2023 Print Sale!
Elephants, cheetahs and gorillas are highly threatened animals. I'm donating all proceeds from this print sale to three organizations working to protect these creatures from extinction. Scroll down to see the photographs and for links to the organizations.My prints are museum quality, individually produced on special papers that will last hundreds of years.These prints are unsigned, unnumbered, and unframed -- offered in two sizes:
12"x18" for $100
16"x24" for $200Order by December 5, 2023 for delivery in the US before Christmas.
Thank you for your support!
One of my all time greatest life experiences was meeting Craig, unique among the remaining super tusker elephants. He was kind and gracious as he posed for me while I took my photographs, coming within inches of me.November 2021 in Tawi Conservancy, Kenya
Brothers in Arms
I will forever be in awe of my guides' ability to track animals. I told my guide that I wanted to see cheetahs, and he said, "you never know what nature will provide". We were in an area of Ruaha National Park known as 'Serengeti Ndogo' -- Little Serengeti -- an area that was perfect for cheetahs. He just had a call from a friend who told him that he saw a cheetah under a baobab tree. The whole park is filled with baobab trees, so I had no idea how he was going to find this tree. We sped along, and despite the fact that we were going at a good clip, he pointed and said, "There!". "Where?" I asked. We drove another 1/2 a mile and he pointed to these brothers taking a nap under a tree. I don't know how he saw the cheetahs, but I will forever be grateful that he found them!September 2020 in Ruaha National Park, Tanzania
Esau at Lunch
Esau is one of the next generation of Amboseli's supertusker elephants. One cloudy day, I joined him as he was eating the scrub grasses at lunch time. He let me get very close and wasn't bothered by me in the least.While the elephant population in Africa has drastically declined, Amboseli provides a unique haven since both the research done there,and the tourists who visit, as well as the Maasai who inhabit the area have done a lot to protect them. Uniquely, Amboseli is also home to some two dozen of the world's last remaining super tusker elephants – each trunk weighing about 200 lbs.July 2021 in Amboseli National Park, Kenya.
The dry scrub of the Amboseli Plains creates lots of dust devils -- called 'empusel' in the Maa language spoken by the Maasai. This elephant is bathing in the dust to protect himself from insects.July 2021 in Amboseli National Park, Kenya.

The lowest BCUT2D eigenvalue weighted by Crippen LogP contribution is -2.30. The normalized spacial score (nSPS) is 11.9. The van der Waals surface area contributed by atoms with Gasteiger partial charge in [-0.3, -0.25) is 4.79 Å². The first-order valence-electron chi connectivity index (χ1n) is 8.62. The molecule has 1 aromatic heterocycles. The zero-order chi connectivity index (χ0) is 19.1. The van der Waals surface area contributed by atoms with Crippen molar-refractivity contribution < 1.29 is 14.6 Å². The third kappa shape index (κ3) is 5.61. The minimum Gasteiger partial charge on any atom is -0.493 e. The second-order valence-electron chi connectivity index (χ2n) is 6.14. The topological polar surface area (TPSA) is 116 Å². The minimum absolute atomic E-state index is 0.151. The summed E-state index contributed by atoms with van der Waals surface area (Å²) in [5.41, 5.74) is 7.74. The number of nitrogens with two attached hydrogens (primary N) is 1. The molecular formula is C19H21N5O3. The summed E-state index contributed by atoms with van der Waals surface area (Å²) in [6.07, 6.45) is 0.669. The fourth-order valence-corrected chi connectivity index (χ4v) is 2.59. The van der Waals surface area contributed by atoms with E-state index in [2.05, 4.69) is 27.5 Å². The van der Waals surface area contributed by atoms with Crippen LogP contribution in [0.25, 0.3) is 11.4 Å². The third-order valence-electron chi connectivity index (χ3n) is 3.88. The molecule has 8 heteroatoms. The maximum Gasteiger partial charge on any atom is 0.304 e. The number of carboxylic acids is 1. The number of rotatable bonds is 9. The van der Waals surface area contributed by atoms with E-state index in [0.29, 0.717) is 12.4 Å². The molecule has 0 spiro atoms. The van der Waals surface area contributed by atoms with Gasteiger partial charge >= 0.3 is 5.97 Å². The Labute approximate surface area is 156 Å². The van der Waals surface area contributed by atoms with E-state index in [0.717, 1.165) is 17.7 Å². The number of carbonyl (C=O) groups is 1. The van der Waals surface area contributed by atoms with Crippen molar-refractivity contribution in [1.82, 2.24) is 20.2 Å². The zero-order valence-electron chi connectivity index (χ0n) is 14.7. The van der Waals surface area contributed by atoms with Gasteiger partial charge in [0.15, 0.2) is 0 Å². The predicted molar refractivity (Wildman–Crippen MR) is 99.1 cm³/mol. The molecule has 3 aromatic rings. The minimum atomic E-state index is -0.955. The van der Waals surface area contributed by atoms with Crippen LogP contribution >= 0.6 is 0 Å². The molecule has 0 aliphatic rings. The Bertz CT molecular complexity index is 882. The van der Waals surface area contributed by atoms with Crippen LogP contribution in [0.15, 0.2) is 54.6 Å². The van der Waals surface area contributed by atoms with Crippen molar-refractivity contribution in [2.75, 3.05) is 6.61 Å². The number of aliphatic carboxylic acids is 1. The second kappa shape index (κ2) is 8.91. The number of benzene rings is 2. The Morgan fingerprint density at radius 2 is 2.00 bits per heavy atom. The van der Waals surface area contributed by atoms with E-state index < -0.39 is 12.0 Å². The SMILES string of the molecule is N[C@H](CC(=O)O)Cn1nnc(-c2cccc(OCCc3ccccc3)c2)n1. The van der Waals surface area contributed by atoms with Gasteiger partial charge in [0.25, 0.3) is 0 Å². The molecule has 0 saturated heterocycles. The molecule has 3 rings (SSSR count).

I'm Looking At You
I never fully understood that mountain gorillas lived at higher altitudes until a friend pointed out that they were called 'mountain' gorillas. I had to trek six hours in the jungles of the Virunga Mountains in Uganda to come across this family of gorillas. They mostly ignored me as I was taking pictures, until I saw one of the silverbacks just staring at me. We stared at each other for a few minutes when I took this portrait.September 2022 in Mgahinga National Park, Uganda
I've just discovered I have a trunk!
I'm really struck by the world that we're leaving behind for our children -- those human and animal. Watching this baby elephant squeal with delight playing in the marshes of Amboseli gave me such joy -- and made me hopeful that future generations will also be able to enjoy such beauty.November 2021 in Amboseli National Park, Kenya
After trekking six hours in the jungles of the Virunga Mountains, I spent quite some time sitting still, watching the family of gorillas as they were eating, playing and generally at leisure. One of the mothers moved towards me, leaned against a moss-covered tree watching her children play. Although she could probably have crushed me, she was strong, yet remarkably gentle with her children.September 2022 in Mgahinga National Park, Uganda
Cranes over Kilimanjaro
I wanted to take my version of the iconic photo of a elephant in front of Mt. Kilimanjaro. As I was waiting for elephants to make their way towards the marshes, I heard a squawking overhead -- and saw a pair of crested cranes, with Kilimanjaro in the background.November 2020 in Amboseli National Park, Kenya
There's something to be said for getting very close to animals to take intimate portraits. You can't always do this from a safe distance using a telephoto lens. I spent significant time with this lioness one morning as we each gazed into each others' eyes. Did she think I looked tasty? Perhaps not!September 2020 in Ruaha National Park, Tanzania
With Mount Kilimanjaro at one end, the Amboseli Plain is interspersed with marshes where the elephants go to eat and loblolly in the cooling waters. This family, led by its matriarch, crossed the plains with the snow-covered mountain in the background, partially hidden by the clouds.November 2020 in Amboseli National Park, Kenya.
I'm Nitin Madhav, a Washington, DC-based photographer, and have worked in countries in conflict for the past three decades. While I normally take portraits of people, during the pandemic, I turned towards wildlife portraits to showcase the magnificence of the Earth's threatened megafauna.I hope my work displays my deep reverence for my subjects by capturing their souls by getting as close as possible, without disrupting, harming or baiting the animals. I work with guides who understand their behavior and will wait (sometimes for hours) for the subject to feel comfortable with my presence before I even pick up my camera.